Tawusa obo Ngendle & 93 others v Unitrans Fuel and Chemical (Pty) Ltd CCT 131/15 Date of hearing: 23 February 2016
The following explanatory note is provided to assist the media in reporting this case and is not binding on the Constitutional Court or any member of the Court.
On 23 February 2016 at 10h00, the Constitutional Court will hear an application for leave to appeal against a judgment of the Labour Appeal Court concerning the validity of a mass dismissal of approximately 94 employees, which occurred on 2 November 2010 pursuant to a strike.
The application is brought by the Transport and Allied Workers Union of South Africa (TAWUSA) in its own right and on behalf of the employees. The respondent, Unitrans Fuel and Chemical (Pty) Ltd (Unitrans), conducts the business of haulage of petroleum and gas in the Road Freight Industry.
The parties are bound by the Constitution of the National Bargaining Council for the Road Freight Industry and the Main Collective Agreement for the Road Freight Industry (Main Agreement). Pursuant to the termination of a certain contract, the remuneration of seven Unitrans employees was reduced, notwithstanding the refusal of the seven employees to sign a new employment contract. After Unitrans did not accede to a number of demands raised by TAWUSA, TAWUSA issued a strike notice indicating its intention to strike on 6 August 2010.
The demands in the strike notice were:
“2.1 Wage discrepancies
2.2 Wage cut
2.3 Coupling – R500- pw
2.4 Unilateral change of the administration of your fund from the Bargaining Council to your in-house fund.”
Unitrans brought an urgent application to interdict the strike in the Labour Court and obtained an interim interdict on 11 August 2010. However, the application (and consequently the interim interdict) was ultimately dismissed.
On 23 September 2010, Unitrans took that Labour Court judgment on appeal to the Labour Appeal Court. The Labour Appeal Court confirmed that the strike could proceed in respect of two demands, namely the wage cut and wage discrepancies demands. It further held that the employees were prohibited from striking in pursuit of the demands relating to the unilateral change of the administration of the provident fund, and an additional demand in respect of “coupling”.
The strike commenced at 14:30 on 28 October 2010. Unitrans adopted the stance that the strike was not protected and therefore disciplinary action would be taken against TAWUSA’s members, which could result in dismissal. TAWUSA, however, expressed the view that the strike was protected by virtue of the judgment of the Labour Appeal Court. Unitrans subsequently issued a series of ultimatums informing striking employees that the failure to return to work immediately would result in dismissal. Unitrans capitulated on the wage cut demand of the seven employees on 2 November 2011. A final ultimatum was issued on 1 November 2010 at 14:05 directing the employees to report for duty the following day at 06:00. The employees ignored this and were consequently summarily dismissed at around 08:00 on 2 November 2011.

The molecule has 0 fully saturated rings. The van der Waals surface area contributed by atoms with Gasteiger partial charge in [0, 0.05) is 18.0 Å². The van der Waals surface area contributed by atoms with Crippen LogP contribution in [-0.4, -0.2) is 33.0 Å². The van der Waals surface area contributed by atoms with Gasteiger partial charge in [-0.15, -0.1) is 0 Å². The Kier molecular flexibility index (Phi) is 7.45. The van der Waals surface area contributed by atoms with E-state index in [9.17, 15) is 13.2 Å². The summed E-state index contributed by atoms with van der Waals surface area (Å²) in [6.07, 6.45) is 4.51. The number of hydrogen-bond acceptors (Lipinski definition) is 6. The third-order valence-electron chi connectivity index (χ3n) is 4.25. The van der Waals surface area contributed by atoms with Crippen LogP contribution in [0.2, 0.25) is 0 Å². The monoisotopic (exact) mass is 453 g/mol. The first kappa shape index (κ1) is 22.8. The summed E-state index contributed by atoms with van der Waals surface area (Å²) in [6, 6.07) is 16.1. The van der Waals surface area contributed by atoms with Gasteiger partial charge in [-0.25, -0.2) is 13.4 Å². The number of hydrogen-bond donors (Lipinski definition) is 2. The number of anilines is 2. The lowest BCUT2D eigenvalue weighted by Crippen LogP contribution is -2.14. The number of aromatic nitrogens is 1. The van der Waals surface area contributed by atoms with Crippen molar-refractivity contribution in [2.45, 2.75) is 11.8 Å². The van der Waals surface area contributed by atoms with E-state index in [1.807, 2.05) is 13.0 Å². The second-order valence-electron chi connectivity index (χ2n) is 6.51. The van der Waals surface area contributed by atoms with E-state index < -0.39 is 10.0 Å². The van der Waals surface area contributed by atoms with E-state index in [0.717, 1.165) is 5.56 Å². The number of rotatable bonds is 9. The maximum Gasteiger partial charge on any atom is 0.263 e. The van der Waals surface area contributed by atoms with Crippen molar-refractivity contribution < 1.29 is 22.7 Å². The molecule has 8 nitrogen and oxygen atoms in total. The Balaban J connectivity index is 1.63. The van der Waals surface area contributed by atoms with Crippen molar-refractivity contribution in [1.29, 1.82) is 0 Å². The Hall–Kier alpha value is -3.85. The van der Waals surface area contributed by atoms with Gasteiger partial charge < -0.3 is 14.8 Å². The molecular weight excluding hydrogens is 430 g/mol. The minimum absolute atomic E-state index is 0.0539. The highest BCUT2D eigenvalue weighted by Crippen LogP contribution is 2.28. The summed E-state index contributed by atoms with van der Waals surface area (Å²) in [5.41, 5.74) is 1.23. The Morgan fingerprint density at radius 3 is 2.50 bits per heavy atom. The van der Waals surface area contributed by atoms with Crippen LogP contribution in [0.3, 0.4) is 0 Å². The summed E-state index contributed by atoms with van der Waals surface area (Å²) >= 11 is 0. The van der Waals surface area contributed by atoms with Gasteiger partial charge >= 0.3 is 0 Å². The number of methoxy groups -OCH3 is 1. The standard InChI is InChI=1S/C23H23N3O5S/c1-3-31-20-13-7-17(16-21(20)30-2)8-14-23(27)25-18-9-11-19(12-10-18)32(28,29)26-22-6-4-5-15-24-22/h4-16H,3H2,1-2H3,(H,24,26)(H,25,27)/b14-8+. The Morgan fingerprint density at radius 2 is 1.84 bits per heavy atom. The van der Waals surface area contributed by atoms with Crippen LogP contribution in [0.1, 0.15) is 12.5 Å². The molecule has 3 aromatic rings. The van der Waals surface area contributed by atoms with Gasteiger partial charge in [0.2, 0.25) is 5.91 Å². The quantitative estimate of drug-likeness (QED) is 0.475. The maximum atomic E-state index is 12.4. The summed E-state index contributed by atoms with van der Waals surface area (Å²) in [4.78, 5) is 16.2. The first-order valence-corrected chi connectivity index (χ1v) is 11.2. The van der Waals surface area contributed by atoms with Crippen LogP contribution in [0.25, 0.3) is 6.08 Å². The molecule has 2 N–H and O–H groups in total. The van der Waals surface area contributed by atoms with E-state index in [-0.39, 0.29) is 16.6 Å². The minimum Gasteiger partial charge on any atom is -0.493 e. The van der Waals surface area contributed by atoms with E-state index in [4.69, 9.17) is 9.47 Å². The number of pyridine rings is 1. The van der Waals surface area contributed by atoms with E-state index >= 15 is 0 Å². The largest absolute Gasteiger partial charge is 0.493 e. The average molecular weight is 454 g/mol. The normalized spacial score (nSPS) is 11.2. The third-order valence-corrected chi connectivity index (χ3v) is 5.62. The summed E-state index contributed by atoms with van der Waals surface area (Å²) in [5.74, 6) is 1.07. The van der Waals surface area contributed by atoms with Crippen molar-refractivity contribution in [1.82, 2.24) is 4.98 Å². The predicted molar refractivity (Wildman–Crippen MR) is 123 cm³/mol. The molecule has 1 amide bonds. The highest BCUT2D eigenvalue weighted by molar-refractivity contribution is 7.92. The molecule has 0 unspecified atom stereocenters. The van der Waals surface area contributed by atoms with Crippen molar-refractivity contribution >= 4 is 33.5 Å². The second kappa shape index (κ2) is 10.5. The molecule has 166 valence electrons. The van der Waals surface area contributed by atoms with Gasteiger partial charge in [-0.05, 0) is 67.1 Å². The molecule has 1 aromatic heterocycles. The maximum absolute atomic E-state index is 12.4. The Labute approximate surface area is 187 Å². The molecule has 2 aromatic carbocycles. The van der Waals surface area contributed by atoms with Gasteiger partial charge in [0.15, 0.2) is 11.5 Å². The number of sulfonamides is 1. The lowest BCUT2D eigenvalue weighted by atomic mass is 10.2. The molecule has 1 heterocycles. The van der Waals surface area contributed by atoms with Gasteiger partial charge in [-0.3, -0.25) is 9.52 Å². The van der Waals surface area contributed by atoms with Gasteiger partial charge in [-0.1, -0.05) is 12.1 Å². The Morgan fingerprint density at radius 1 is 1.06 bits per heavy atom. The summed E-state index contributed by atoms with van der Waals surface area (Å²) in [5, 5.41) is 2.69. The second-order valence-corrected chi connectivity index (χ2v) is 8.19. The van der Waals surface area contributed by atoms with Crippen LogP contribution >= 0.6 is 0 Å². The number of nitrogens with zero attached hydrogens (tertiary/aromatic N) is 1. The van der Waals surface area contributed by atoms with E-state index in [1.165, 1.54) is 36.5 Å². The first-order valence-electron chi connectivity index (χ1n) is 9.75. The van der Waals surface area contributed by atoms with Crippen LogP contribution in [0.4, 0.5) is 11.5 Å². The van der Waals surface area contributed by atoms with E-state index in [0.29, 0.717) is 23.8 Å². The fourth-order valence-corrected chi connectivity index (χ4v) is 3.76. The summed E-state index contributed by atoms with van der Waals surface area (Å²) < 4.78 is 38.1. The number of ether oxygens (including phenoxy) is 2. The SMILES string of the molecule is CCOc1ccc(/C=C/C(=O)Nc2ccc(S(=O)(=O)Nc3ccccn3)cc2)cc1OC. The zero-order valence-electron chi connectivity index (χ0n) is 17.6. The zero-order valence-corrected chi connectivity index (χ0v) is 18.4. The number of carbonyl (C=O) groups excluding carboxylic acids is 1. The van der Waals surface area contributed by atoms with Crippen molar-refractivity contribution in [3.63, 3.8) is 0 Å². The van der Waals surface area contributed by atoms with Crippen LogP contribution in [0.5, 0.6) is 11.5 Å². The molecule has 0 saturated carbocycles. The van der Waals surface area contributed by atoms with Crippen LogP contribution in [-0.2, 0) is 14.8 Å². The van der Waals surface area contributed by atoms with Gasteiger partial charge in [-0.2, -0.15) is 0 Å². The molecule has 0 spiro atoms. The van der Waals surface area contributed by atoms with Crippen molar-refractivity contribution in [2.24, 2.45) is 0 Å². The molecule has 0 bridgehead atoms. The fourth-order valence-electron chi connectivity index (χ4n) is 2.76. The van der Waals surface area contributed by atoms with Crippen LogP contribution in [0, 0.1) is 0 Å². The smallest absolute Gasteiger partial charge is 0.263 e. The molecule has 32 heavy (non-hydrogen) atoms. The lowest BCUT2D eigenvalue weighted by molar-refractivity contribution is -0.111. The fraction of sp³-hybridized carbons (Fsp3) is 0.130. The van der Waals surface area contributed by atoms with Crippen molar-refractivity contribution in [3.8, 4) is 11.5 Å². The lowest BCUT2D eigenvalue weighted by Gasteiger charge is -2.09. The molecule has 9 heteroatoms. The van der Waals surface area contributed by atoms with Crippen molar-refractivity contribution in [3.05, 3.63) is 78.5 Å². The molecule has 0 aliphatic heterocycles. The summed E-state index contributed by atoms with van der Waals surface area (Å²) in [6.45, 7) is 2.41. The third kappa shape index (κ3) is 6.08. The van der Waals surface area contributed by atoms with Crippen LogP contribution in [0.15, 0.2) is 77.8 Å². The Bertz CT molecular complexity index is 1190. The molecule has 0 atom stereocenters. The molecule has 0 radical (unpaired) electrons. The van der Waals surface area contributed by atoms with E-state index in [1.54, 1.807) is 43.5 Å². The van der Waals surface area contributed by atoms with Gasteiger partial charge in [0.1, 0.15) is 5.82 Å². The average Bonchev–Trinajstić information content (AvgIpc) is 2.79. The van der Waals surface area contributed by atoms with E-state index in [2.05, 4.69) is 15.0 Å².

The employees challenged the dismissals in the Labour Court, but the application was dismissed with costs (second Labour Court judgment). Dissatisfied with this decision, the employees appealed to the Labour Appeal Court. This appeal was also dismissed (second Labour Appeal Court judgment).
Before the Constitutional Court, TAWUSA alleges that even if it is found that the wage discrepancy demand and proposals, as articulated in strike settlement negotiations, rendered the strike on the wage discrepancy dispute unprotected, the strike remained protected until Unitrans capitulated on the wage cut demand in its final ultimatum.
TAWUSA further contends that the order in the (second Labour Court judgment restraining the workers from taking strike action in respect of wage cut and wage discrepancies was not competent. This order, TAWUSA submits, is in conflict with the order of the first Labour Appeal Court judgment and is clearly wrong for that reason.
Unitrans argues that the Constitutional Court has no jurisdiction to hear the matter as it does not raise a constitutional issue and that the matter is not one of “general public importance which ought to be considered” by this Court. Further, Unitrans contends that the dismissals complied with the Labour Relations Act and the Code of Good Practice. Unitrans contends that the demands for the strike were unprotected as they fell outside the ambit of the first Labour Appeal Court judgment and, therefore, the application lacks prospects of success. On Unitrans’ version, the demands fell within the jurisdiction of the Bargaining Council as the Main Agreement provides that the Council is the forum in which the negotiation of “substantive agreements on wages, benefits and other conditions of employment between the employer and employers’ organisation” should be brought.